Background: To date, dozens of systematic reviews (SRs) and meta-analyses (MAs) summarize the effectiveness of preventive interventions for perinatal depression. However, the results are inconclusive, making an urgent need to step up to higher levels of evidence synthesis. Aims: To summarize and compare the evidence from the SR&MA examining the effectiveness of all types of interventions for preventing perinatal depression. Method: PubMed, PsycINFO, Cochrane Database of Systematic Reviews and OpenGrey were searched from inception to December 2022. We selected SR&MA of randomized controlled trials (RCTs) that compared all types of preventive interventions for perinatal depression with control groups whose outcome was the reduction of depressive symptoms and/or incidence of new cases of perinatal depression (PROSPERO: CRD42020173125). Results: A total of 19 SRs and MAs evaluated 152 unique RCTs that included 83,408 women from 26 countries and five continents. The median effect size for any intervention was SMD = 0.29 (95% CI: 0.20 to 0.38). Exercise/physical activity-based, psychological, and any type of intervention showed median effect sizes of 0.43, 0.28 and 0.36, respectively. The degree of overlap among RCTs was slight. According to AMSTAR-2, 79% of them were rated as low or critically low-quality. The strength of evidence, according to GRADE, was poorly reported and, in most cases, was low. Conclusions: Exercise/physical activity-based and psychological interventions have a small-to-medium effect on reducing perinatal depressive symptoms. There is insufficient evidence to conclude that dietary supplements and pharmacological interventions are effective in preventing perinatal depression. There is a need for high-quality SR&MA of RCTs, mainly focusing on universal preventive interventions.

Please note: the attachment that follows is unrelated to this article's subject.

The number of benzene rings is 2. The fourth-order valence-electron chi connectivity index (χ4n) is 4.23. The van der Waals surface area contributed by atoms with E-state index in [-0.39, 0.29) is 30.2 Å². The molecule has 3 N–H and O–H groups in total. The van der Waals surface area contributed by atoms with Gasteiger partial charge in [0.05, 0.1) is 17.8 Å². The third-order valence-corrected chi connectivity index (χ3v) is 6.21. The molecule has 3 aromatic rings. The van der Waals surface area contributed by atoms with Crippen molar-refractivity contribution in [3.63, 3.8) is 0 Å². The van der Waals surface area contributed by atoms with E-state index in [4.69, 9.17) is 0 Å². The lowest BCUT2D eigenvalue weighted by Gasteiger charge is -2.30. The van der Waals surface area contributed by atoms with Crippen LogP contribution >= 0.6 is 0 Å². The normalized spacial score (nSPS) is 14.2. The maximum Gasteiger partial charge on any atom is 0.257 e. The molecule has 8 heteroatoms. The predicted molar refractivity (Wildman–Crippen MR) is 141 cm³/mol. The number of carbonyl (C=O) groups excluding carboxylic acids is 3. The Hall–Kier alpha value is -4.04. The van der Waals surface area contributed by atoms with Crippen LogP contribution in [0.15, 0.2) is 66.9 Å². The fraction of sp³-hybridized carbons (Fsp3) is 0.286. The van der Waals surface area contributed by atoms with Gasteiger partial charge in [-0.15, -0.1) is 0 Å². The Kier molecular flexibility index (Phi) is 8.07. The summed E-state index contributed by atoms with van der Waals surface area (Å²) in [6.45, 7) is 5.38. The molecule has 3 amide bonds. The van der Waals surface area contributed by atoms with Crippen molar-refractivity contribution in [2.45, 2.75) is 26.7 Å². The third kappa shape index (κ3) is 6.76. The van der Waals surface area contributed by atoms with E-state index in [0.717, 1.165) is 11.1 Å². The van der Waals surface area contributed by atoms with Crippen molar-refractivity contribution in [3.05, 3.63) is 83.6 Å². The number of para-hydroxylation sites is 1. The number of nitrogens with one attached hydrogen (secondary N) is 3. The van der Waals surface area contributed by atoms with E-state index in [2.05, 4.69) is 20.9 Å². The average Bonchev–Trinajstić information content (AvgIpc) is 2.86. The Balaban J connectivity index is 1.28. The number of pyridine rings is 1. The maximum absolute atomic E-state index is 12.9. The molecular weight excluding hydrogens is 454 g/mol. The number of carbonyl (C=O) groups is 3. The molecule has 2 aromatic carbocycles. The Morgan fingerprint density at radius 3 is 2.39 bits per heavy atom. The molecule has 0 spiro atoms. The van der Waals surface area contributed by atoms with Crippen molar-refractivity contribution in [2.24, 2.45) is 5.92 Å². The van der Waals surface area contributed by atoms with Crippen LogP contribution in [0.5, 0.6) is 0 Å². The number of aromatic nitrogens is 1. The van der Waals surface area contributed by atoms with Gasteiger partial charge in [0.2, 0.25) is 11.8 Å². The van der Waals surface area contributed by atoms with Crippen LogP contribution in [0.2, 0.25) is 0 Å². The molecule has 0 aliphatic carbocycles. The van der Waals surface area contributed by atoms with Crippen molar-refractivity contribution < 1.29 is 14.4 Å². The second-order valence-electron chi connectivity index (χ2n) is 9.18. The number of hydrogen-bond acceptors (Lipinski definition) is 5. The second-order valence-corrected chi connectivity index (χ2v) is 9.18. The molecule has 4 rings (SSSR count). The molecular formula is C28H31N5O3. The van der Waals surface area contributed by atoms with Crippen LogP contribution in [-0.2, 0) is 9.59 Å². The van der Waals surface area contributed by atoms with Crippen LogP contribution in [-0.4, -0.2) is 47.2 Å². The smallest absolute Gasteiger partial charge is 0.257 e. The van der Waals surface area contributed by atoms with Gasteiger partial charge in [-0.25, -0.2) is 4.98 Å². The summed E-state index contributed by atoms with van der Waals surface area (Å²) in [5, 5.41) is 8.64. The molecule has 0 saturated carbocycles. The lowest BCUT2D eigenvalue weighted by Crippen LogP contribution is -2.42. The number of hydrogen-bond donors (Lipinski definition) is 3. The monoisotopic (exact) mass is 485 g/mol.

|Number of pages||15|
|Journal||General Hospital Psychiatry|
|State||Published - 1 May 2023|
Bibliographical notePublisher Copyright:
- Randomized control trial
- systematic review